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OK Go in Zero G for "Upside Down and Inside Out"

Guitarist Andy Ross describes the making of yet another crazy music video

by Nara Shin
on 12 February 2016
OK Go - Upside Down & Inside Out

Posted by OK Go on Thursday, February 11, 2016

After more than a decade of creating epic music videos, you think OK Go wouldn't be able to top motorized scooter chair choreography or a warehouse-sized custom Rube Goldberg machine. But the just released video for "Upside Down and Inside Out," from the 2014 album Hungry Ghosts, defies not only our expectations but gravity, too. The band makes the most of brief moments of weightlessness in a Russian reduced gravity aircraft—the same type, NASA points out, used for space research and training—by pretty much having a party in the air. Without ruining too much, we've learned that disco balls, aerial acrobats, electronic devices and exploding paint balloons look incredible in zero G. The band has written a helpful FAQ that will answer most questions about the making of the video, from the science to the total number of "puke events." But we had a few more burning q's, so gave OK Go lead guitarist—and badass programmer—Andy Ross (who's dressed up in red) a quick call.

How long were you in Russia?

Andy Ross: It was about a total of three weeks. We first flew out there in October, for a week of what we call "testing." This is really like, we have no idea what this is going to be like, we have no idea if we're going to be able to handle this at all—let's go up and see what happens. We did about six flights that week, and we just took in as many props as we could fit on the plane. We had all the stuff that you see in the video, but we tried a million other things like decks of cards, feathers, and confetti. We learned quickly, for example, things like feathers—you would think they'd look really cool in zero gravity. But feathers already look kind of weightless in real life because they fall slowly, so in zero gravity, it's not that much different than if you had thrown a bag of feathers up in the air. That's one of the things you start learning right away: bigger, heavier objects. Like a laptop! When a laptop floats in the air, it looks really weird.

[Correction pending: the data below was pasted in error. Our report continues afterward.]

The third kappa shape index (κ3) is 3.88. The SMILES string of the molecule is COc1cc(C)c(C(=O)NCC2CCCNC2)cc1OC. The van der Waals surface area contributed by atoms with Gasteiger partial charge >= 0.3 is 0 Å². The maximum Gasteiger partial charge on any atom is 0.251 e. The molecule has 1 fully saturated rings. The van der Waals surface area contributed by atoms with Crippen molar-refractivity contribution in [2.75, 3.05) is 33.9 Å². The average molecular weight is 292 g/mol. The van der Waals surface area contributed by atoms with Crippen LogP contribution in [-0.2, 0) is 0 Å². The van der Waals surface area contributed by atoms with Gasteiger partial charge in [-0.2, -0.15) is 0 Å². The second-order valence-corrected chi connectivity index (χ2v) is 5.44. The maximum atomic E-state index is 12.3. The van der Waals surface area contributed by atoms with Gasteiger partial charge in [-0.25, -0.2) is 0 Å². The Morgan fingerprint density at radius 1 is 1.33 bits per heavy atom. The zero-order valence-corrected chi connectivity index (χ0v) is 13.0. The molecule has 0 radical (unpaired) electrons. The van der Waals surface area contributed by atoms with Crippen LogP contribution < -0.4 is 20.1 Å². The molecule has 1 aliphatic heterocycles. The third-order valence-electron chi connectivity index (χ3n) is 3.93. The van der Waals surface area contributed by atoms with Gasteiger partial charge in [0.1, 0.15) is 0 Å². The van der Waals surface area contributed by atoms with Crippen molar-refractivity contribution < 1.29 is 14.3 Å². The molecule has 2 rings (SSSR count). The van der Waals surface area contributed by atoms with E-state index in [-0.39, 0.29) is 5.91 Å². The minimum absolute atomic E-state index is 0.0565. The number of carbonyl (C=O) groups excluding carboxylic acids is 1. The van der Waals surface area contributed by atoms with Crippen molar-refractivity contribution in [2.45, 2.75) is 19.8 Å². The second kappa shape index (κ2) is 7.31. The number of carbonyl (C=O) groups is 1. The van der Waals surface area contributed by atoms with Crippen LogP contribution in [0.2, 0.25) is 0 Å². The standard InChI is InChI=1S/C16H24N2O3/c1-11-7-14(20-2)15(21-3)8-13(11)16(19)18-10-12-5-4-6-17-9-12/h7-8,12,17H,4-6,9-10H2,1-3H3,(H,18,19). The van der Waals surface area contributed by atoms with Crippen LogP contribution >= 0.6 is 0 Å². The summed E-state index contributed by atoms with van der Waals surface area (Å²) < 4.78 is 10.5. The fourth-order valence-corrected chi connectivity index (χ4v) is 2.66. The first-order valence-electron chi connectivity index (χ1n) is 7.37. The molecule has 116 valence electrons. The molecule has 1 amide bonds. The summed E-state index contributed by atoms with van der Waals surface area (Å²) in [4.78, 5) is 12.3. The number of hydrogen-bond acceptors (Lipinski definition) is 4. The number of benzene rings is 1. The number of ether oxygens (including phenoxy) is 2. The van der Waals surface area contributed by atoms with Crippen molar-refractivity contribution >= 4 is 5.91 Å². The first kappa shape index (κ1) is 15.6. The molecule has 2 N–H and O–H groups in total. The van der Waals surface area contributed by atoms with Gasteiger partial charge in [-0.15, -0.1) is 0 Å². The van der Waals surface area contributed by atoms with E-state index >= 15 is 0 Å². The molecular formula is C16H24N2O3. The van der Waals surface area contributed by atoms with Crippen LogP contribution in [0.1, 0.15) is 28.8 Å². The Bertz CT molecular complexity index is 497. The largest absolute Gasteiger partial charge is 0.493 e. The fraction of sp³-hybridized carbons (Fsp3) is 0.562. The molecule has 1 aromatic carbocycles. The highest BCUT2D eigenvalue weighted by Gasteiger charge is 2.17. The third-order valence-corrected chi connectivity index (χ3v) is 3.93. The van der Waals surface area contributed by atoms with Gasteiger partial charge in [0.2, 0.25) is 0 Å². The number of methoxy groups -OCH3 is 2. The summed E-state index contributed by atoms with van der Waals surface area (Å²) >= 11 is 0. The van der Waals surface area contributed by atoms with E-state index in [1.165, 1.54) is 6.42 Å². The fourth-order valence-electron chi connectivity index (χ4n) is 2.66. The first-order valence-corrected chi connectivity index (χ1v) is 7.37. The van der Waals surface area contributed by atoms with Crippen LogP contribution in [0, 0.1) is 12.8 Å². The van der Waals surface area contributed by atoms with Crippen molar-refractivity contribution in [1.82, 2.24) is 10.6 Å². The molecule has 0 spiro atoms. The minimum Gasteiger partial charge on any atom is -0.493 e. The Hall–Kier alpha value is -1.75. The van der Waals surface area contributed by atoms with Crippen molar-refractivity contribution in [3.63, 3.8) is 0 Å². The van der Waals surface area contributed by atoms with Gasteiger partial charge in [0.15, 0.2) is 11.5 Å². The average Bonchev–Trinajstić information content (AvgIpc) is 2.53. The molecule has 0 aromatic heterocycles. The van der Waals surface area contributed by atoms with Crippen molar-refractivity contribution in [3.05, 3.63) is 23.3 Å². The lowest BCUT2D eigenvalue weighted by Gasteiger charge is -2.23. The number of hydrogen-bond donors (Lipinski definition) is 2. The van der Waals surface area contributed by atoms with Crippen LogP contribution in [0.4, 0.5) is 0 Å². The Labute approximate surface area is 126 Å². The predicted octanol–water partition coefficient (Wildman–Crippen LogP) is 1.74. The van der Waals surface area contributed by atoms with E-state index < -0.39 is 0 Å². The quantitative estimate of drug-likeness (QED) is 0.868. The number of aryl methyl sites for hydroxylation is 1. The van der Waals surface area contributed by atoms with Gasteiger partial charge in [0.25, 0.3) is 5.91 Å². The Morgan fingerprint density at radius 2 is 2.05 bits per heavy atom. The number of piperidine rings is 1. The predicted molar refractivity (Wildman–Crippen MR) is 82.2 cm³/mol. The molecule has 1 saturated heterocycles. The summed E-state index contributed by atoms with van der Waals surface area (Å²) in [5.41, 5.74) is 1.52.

Was it dangerous having so many props flying through the air? I was worried when the suitcases and disco balls came out.

We got hurt a little bit, but there's nothing really dangerous. So the disco balls are plastic, and the biggest problem actually wasn't the props. It was hitting your head on the wall or the ceiling. Just learning how to operate without gravity is incredibly confusing and really hard. You sort of take for granted how much you expect gravity to be there, whenever you do anything. A simple thing like just hopping off the ground a little bit, you expect gravity to stop you from going up and start pulling you back to Earth. But when it's zero gravity and you jump off the ground, you fly straight up to the ceiling and hit it at a constant speed.

Is your life forever changed now that you've been in zero gravity multiple times?

It feels like you've been on a boat for the day. Your balance and vestibular system are definitely tossed around a little bit. But you're in gravity for most of the flight; there are 15 periods of about 25 seconds where you're not. You actually get quite a bit of gravity because when the plane does the maneuver to get zero gravity, you have to go through a period of double gravity first when the plane is shooting up. You feel heavy but you also feel like everything is pushing against you; it's a really uncomfortable feeling. It's not like a warm blanket of gravity.

The band has become so well-known for the music videos as just as much as the music; what's the approach, or driving feeling, been behind making each successive video?

I feel like we go about the process in the right way, in that we're trying to make the best thing we can. The idea is the easy part, but it's the process that really generates what we do. We just get in a room—or in a plane, in this case—with a set of constraints and just keep trying stuff until something good comes out. And if something good doesn't come out, we probably won't do the video. You get one thing that works well, then you build on it, then 21 flights and a lot of vomit later, you get a music video.

Music video screenshots courtesy of OK Go

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